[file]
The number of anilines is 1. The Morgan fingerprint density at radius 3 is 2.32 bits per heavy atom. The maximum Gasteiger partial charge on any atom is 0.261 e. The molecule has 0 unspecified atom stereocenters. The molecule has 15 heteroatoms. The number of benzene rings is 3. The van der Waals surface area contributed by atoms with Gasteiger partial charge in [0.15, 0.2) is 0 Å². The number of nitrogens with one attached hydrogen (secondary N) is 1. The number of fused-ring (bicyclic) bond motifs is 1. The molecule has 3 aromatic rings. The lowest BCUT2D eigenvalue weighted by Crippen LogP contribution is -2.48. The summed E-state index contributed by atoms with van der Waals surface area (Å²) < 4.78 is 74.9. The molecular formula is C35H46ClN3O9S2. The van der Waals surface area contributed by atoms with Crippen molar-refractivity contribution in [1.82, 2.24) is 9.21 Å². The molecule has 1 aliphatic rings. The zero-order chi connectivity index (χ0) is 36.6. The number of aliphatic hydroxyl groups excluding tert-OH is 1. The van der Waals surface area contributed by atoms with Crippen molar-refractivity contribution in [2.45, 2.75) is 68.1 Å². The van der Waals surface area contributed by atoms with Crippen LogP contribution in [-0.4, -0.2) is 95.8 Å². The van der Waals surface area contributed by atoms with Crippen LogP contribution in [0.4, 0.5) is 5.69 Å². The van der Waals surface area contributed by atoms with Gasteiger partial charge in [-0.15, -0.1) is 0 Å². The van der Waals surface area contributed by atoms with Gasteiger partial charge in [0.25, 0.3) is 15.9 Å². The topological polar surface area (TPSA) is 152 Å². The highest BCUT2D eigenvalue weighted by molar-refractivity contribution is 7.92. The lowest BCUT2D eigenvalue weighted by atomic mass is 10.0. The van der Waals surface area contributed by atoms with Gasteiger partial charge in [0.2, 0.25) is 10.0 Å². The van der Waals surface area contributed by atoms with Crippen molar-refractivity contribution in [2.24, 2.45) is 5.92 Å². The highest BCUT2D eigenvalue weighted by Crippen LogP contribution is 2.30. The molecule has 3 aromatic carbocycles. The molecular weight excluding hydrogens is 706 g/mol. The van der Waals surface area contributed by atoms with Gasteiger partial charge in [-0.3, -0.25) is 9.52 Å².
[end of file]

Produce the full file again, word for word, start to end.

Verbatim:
The number of anilines is 1. The Morgan fingerprint density at radius 3 is 2.32 bits per heavy atom. The maximum Gasteiger partial charge on any atom is 0.261 e. The molecule has 0 unspecified atom stereocenters. The molecule has 15 heteroatoms. The number of benzene rings is 3. The van der Waals surface area contributed by atoms with Gasteiger partial charge in [0.15, 0.2) is 0 Å². The number of nitrogens with one attached hydrogen (secondary N) is 1. The number of fused-ring (bicyclic) bond motifs is 1. The molecule has 3 aromatic rings. The lowest BCUT2D eigenvalue weighted by Crippen LogP contribution is -2.48. The summed E-state index contributed by atoms with van der Waals surface area (Å²) < 4.78 is 74.9. The molecular formula is C35H46ClN3O9S2. The van der Waals surface area contributed by atoms with Crippen molar-refractivity contribution in [1.82, 2.24) is 9.21 Å². The molecule has 1 aliphatic rings. The zero-order chi connectivity index (χ0) is 36.6. The number of aliphatic hydroxyl groups excluding tert-OH is 1. The van der Waals surface area contributed by atoms with Crippen molar-refractivity contribution in [2.45, 2.75) is 68.1 Å². The van der Waals surface area contributed by atoms with Crippen LogP contribution in [-0.4, -0.2) is 95.8 Å². The van der Waals surface area contributed by atoms with Crippen LogP contribution in [0.4, 0.5) is 5.69 Å². The van der Waals surface area contributed by atoms with Gasteiger partial charge in [-0.15, -0.1) is 0 Å². The van der Waals surface area contributed by atoms with Gasteiger partial charge in [0.25, 0.3) is 15.9 Å². The topological polar surface area (TPSA) is 152 Å². The highest BCUT2D eigenvalue weighted by molar-refractivity contribution is 7.92. The lowest BCUT2D eigenvalue weighted by atomic mass is 10.0. The van der Waals surface area contributed by atoms with Gasteiger partial charge in [0.2, 0.25) is 10.0 Å². The van der Waals surface area contributed by atoms with Crippen molar-refractivity contribution in [2.24, 2.45) is 5.92 Å². The highest BCUT2D eigenvalue weighted by Crippen LogP contribution is 2.30. The molecule has 3 aromatic carbocycles. The molecular weight excluding hydrogens is 706 g/mol. The van der Waals surface area contributed by atoms with Gasteiger partial charge in [-0.3, -0.25) is 9.52 Å².